# Reduction formulae.

• Sep 9th 2008, 06:52 AM
Showcase_22
Reduction formulae.
http://i116.photobucket.com/albums/o...sproblem17.jpg

These two questions are what i'm stuck on. I managed to get a fair way through the first question:

http://i116.photobucket.com/albums/o..._01/img028.jpg

It clearly isn't finished and i'm not really sure what the next step would be.

• Sep 9th 2008, 08:22 AM
Moo
Hello,

For the first one.

If you're stuck, imagine what $\displaystyle I_{n-1}$ is :
$\displaystyle I_{n-1}=\int \frac{\sin(2(n-1) \theta)}{\sin(\theta)} ~d \theta$

You can see that what you have to find is also an expression for $\displaystyle I_n-I_{n-1}$ :

$\displaystyle I_n-I_{n-1}=\int \frac{\sin(2n \theta)}{\sin(\theta)} - \frac{\sin(2(n-1) \theta)}{\sin(\theta)} ~d \theta$

$\displaystyle =\int \frac{\color{red}\sin(2n \theta)-\sin(2(n-1)\theta)}{\sin(\theta)} ~d \theta$

Now, there's a useful formula :

$\displaystyle \sin(x)-\sin(y)=2 \cos(\tfrac{x+y}{2}) \sin (\tfrac{x-y}{2})$

So $\displaystyle {\color{red}\sin(2n \theta)-\sin(2(n-1)\theta)}=2 \cos \left(\frac{2(n+n-1) \theta}{2}\right) \sin \left(\frac{2(n-(n-1)) \theta}{2}\right)$
$\displaystyle =2 \cos ((2n-1) \theta) \sin(\theta)$

I'm sure you can finish :p
• Sep 9th 2008, 11:22 AM
Showcase_22
Thanks as ever Moo!(Rock)

I would post the remainder of my method but i've done it on my whiteboard and it won't fit on my scanner.(Giggle)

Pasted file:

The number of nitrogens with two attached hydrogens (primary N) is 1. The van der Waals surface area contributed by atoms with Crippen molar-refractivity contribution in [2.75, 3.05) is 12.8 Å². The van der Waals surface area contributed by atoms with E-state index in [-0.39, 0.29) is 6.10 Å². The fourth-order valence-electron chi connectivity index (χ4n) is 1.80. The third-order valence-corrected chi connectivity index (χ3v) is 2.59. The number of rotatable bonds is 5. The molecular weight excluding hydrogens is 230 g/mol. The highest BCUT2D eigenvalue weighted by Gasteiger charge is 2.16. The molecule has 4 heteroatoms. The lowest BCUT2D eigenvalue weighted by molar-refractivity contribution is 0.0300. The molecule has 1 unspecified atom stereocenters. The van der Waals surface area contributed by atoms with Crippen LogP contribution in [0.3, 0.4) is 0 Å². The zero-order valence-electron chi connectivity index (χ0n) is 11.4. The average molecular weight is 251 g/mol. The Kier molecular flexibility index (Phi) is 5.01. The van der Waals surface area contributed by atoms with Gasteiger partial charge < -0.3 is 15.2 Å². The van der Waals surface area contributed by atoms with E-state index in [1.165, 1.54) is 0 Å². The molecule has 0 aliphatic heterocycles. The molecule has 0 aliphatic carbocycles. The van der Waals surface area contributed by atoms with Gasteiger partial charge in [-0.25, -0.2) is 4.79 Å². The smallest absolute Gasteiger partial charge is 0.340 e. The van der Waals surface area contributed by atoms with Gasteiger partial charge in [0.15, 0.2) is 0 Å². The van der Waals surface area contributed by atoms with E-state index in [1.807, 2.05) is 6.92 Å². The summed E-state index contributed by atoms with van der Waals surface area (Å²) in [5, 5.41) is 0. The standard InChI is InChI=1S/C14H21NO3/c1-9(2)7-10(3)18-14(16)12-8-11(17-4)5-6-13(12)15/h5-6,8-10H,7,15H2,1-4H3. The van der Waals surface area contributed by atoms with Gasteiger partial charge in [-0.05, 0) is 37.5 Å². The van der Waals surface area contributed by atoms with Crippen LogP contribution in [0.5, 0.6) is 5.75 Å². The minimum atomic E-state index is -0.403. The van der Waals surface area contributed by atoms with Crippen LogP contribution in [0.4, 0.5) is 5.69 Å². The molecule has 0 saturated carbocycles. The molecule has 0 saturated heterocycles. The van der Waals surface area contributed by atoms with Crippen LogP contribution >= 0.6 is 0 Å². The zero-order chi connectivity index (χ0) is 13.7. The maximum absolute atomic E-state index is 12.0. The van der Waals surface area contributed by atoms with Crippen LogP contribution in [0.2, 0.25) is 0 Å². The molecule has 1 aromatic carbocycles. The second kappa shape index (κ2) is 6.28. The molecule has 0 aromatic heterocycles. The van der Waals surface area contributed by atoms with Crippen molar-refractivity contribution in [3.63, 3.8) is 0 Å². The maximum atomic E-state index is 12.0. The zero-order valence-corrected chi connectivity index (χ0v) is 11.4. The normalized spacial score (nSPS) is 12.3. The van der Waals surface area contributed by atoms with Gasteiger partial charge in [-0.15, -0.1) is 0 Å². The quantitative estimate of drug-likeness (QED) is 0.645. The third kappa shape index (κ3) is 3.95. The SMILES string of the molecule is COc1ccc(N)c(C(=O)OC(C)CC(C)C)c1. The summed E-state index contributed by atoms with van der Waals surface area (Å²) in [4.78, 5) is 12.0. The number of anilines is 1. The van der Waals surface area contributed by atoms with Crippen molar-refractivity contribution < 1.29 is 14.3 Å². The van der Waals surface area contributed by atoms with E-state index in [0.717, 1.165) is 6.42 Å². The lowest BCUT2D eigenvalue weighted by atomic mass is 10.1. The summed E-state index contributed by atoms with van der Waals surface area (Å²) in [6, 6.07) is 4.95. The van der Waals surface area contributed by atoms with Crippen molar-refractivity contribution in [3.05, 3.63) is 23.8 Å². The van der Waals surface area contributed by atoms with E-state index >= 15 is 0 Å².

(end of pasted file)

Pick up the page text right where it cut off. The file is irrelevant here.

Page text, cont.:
Whenever I do these, I always try and get the I_n-1 from integrating by parts. This time it didn't work!(Angry)

Anyone have any thoughts from the second one?(Nerd)

Don't worry! I managed to use the previous method to do the second question. Thanks again moo! =D
• Sep 9th 2008, 11:25 AM
Moo
Quote:

Originally Posted by Showcase_22
Thanks as ever Moo!(Rock)

I would post the remainder of my method but i've done it on my whiteboard and it won't fit on my scanner.(Giggle)

Whenever I do these, I always try and get the I_n-1 from integrating by parts. This time it didn't work!(Angry)

Anyone have any thoughts from the second one?(Nerd)

Do it the same way, find a formula for $\displaystyle I_n-I_{n-2}$ (Wink)

Most of the time, you'll have to use integration by parts. But it's quite often straightforward. So if you can't find anything interesting or that blocks you, you have the method of being inspired by the answer :
$\displaystyle I_n=a \cdot I_{n-1}+\dots$ for example, so find a formula of $\displaystyle I_n-a \cdot I_{n-1}$ and prove it equals $\displaystyle \dots$
• Sep 10th 2008, 12:42 AM
Showcase_22
Thanks Moo!

I did it the same way as that method yesterday (I wrote it in my last post).

The trigonometric identity was particularly interesting. Cheers!